It's summer. It's hot, it's muggy. You could really use
something to do to cool down. After all, you can only take off a
finite amount of clothing, and rubbing ice all over yourself is
You know what would be awesome right about now? A nice swim in the
What do you mean there's no lake anywhere near here? What about the
river? ... Polluted, huh? Well, I guess we're S.O.L.
Not so fast my friend, that's why we invented Swimming
Swimming pools are artificial pools of water designed so humans
can swim in them. They come in a wide variety of shapes and sizes, from
slightly larger than a hot tub, to an olympic regulation sized swimming pool
(50m long, wide enough to accommodate a number of lanes for swimmers,
generally about 25m wide.)
You can have pools that are built above ground, or inground, built into a
hole excavated in the ground. They will often have a shallow end, and a deep
end, with the shallow end being shallow enough that some children will be
able to have their feet touching the ground and still having their nose
above the water. Generally about 1 metre deep. The deep end may be only
slightly deeper, or it may be deep enough that you can safely dive into it
from a high dive. Deepest I've seen is about 10 metres, but I'm sure there's
much deeper out there.
You can have indoor or outdoor pools, and you can have pools built in
funky shapes like a guitar.
There are two main types of pools. Personal backyard pools, and public
pools. Let's focus on the backyard variety first.
Having a pool in the backyard is awesome. You've got a nice place to
relax when it's hot out, swimming is great exercise, and you're going to
be a lot more popular than you were before. And trust me, you could use a
few more friends.
There are of course a few things to consider before getting yourself a
pool. The first to consider would be how often would you use it. I myself
live in a vast barren wilderness known as "Teh Canada", where the
daily high temperature is -50C more than 300 days a year.
Therefore, the pool would generally only be usable between the months of
May and September. I would therefore get a lot less use of out my pool than
a person who lived in Southern California, or anywhere else that generally
has Hot to Mild temperatures year round.
The next factor to consider is the cost. A low end, pre-fabrication above
ground fiberglass pool will still probably set you back about $4000 USD.
Start looking at excavation, for an in ground pool, and you're probably
looking at about $20,000 USD, with the costs increasing if you want a larger
pool, a custom design, or have any adverse ground conditions that may make
digging more difficult. You can pretty much spend as much money as you want
on a pool, with increasing size, quality, and fancy features. I want a swim
If you want your pool to be heated, that's also gonna cost you, the price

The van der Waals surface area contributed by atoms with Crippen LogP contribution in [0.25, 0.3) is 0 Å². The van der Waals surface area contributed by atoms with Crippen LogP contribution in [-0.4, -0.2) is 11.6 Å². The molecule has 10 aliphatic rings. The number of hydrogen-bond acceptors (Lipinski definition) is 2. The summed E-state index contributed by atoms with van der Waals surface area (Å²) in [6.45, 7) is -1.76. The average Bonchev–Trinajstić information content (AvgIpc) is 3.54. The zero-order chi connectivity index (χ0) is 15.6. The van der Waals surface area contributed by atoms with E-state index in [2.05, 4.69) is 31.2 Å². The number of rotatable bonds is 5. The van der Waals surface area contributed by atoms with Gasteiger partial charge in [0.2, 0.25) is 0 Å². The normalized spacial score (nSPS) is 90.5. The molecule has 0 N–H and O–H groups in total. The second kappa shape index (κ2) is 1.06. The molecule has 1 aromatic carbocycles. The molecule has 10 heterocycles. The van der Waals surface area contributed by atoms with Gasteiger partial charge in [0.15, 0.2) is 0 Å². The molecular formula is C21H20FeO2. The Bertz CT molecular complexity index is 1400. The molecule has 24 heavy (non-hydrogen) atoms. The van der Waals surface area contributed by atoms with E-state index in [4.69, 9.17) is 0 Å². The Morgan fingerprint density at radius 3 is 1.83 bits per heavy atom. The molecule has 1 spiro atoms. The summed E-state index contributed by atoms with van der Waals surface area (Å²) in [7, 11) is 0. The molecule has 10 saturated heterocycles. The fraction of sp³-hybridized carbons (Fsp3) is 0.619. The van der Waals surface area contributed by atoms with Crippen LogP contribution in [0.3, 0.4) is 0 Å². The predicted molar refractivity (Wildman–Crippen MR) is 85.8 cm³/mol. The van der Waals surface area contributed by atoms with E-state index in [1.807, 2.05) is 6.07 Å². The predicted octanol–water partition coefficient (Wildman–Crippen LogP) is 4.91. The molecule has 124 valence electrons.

of the heater, plus another $60 - $100 USD a month, in addition to about $20
USD a month for electricity to run the pump, and about $400 USD a year for
cleaning supplies to make sure your brand new pool doesn't grow algae.
And, next off, do you have kids? Kids love pools. They get to splash and
play in them and it's all a grand old time.
They also have a nasty habit of drowning in them.
In the United States, there are over 375 annual drownings of
toddlers in residential pools. More than 2700 are hospitalized.
That's in kids under the age of 4 *only*. So, if you have children, or if
you will *ever* have children over at your house, you need to build a fence
around that sucker. One that they can't get through. In many places, it's illegal to have a pool without a proper fence around it. It only takes a minute
for a kid to slip into the pool, and if that happens when you're not
watching and can get them out right away, then they *will* die if they do
not receive immediate medical attention. Even if your kid manages to avoid
drowning, there is serious risk of permanent brain damage due to oxygen
Children need *constant* supervision when in or around the pool. If you don't listen to me on
this, I will punch you in the face. Hard.
That's about all I can think of to say about backyard pools. Oh yeah, and
don't pee in them.
And then there's public pools. They don't necessarily need to be owned by
the government, although quite a number are, mostly by the municipal
government. They're also likely to be owned by the fitness club, the
Y, the local University, or any number of
First off, they are far more likely to be indoor pools, and are more
likely to have a deep end, and to be a lot bigger. The two main differences
are that they are quite likely to have a trained lifeguard on duty at all
times, and of course the public changing rooms, with their
communal showers, tiny little lockers to shove your clothes into, and the
They will often offer scheduled swimming lessons for all ability
levels, so it would seem to be a good idea to start out at a public pool and
work your way up to getting your own. That's about all I can think of to say
for public pools. Oh yeah, and don't pee in them.
To sum it up, if it's warm where you live and you can afford it, getting
a pool can be great. Just be sure to be safe with them. If
it's not warm enough to justify buying your own, go to the pool at the
Y or something. I'm sure there's probably at least one near you that
you can swim in for a nominal fee.
Or go to the lake. That's fun too.